Jewelers Career Information
At School Soup we want to help you on your Jewelers Career path. Here in our Jewelers career section, we have lots of great information to help you learn all about Jewelers. If you're interested in other possible careers, please select a career from the dropdown menu below to learn more about that specific career.
Significant Points· About 30 percent of all jewelers are self-employed.
Jewelers usually learn their trade in vocational or technical schools, through correspondence courses, or on the job.
· Although employment is expected to experience little or no change, prospects should be excellent; as more jewelers retire, many employers have difficulty finding and retaining workers with the right skills.
Nature of the WorkJewelers use a variety
of common and specialized handtools to design and manufacture new pieces of
jewelry; cut, set, and polish stones; and repair or adjust rings, necklaces,
bracelets, earrings, and other jewelry. Jewelers usually specialize in one or more of these
areas, and may work for large jewelry manufacturing firms or small retail jewelry
shops, or may open their own business. Regardless of the type of work done or
the work setting, jewelers require a high degree of skill, precision, and attention
Some jewelers design or make their own jewelry. Following their own designs, or those created by designers or customers, they begin by shaping the metal or by carving wax to make a model for casting the metal. The individual parts then are soldered together, and the jeweler may mount a diamond or other gem, or engrave a design into the metal. Others do finishing work, such as setting stones, polishing, or engraving. Typical repairwork includes enlarging or reducing ring sizes, resetting stones, and replacing broken clasps and mountings. In manufacturing, jewelers usually specialize in a single operation. Mold and model makers create models or tools for the jewelry that is to be produced. Assemblers connect by soldering or fusing the metal and may set stones. Engravers may etch designs into the metal, and polishers polish the metal and stones to perfect the piece. In small retail stores or repairshops, jewelers may be involved in all aspects of the work. Jewelers who own or manage stores or shops also hire and train employees; order, market, and sell merchandise; and perform other managerial duties.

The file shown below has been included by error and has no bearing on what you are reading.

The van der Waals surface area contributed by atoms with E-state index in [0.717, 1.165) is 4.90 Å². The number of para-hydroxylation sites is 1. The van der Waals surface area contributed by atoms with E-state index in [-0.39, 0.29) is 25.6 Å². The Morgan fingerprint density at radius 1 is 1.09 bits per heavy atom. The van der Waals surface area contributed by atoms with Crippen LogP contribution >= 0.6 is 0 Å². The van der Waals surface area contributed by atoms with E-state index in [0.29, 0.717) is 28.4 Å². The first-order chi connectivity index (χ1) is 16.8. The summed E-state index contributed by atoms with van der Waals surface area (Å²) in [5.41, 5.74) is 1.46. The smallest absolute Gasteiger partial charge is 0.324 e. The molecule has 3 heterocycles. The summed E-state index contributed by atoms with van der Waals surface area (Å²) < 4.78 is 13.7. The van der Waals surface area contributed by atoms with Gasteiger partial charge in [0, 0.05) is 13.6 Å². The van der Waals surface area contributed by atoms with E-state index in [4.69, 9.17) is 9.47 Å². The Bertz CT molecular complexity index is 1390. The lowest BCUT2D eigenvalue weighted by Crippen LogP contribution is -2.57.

Jewelers typically do the handiwork required in producing a piece of jewelry, while gemologists study the quality, characteristics, and value of gemstones. Gemologists usually sell jewelry and provide appraisal services. A few gemologists are employed by insurance companies that offer their own appraisal services for those customers who wish to insure certain pieces of jewelry. Many jewelers also study gemology in order to become familiar with the physical properties of the gemstones with which they work, so that they do not unknowingly damage stones while setting and polishing them.
Although the quality of a piece of jewelry is the direct reflection of a particular jeweler's skills, and many procedures have been performed the same way for hundreds of years, new technology is helping to produce higher quality pieces of jewelry at a reduced cost and in a shorter amount of time. A growing number of jewelers use lasers for cutting and improving the quality of stones, intricate engraving or design work, and identification (ID) inscription. Jewelers also use lasers to weld metals together in milliseconds with no seams or blemishes, improving the quality and appearance of the jewelry. Some manufacturing firms use computer-aided design and manufacturing (CAD/CAM) to facilitate product design and automate some steps in the mold- and model-making process. CAD allows a jeweler to create a virtual reality model of a piece of jewelry, modify the design, and find mistakes, all on the computer screen. Once a jeweler is satisfied with the model, CAM produces the model in a wax-like material. Once the model is made, it is easier for manufacturing firms to produce numerous pieces of the jewelry, which are distributed to different retail establishments across the country.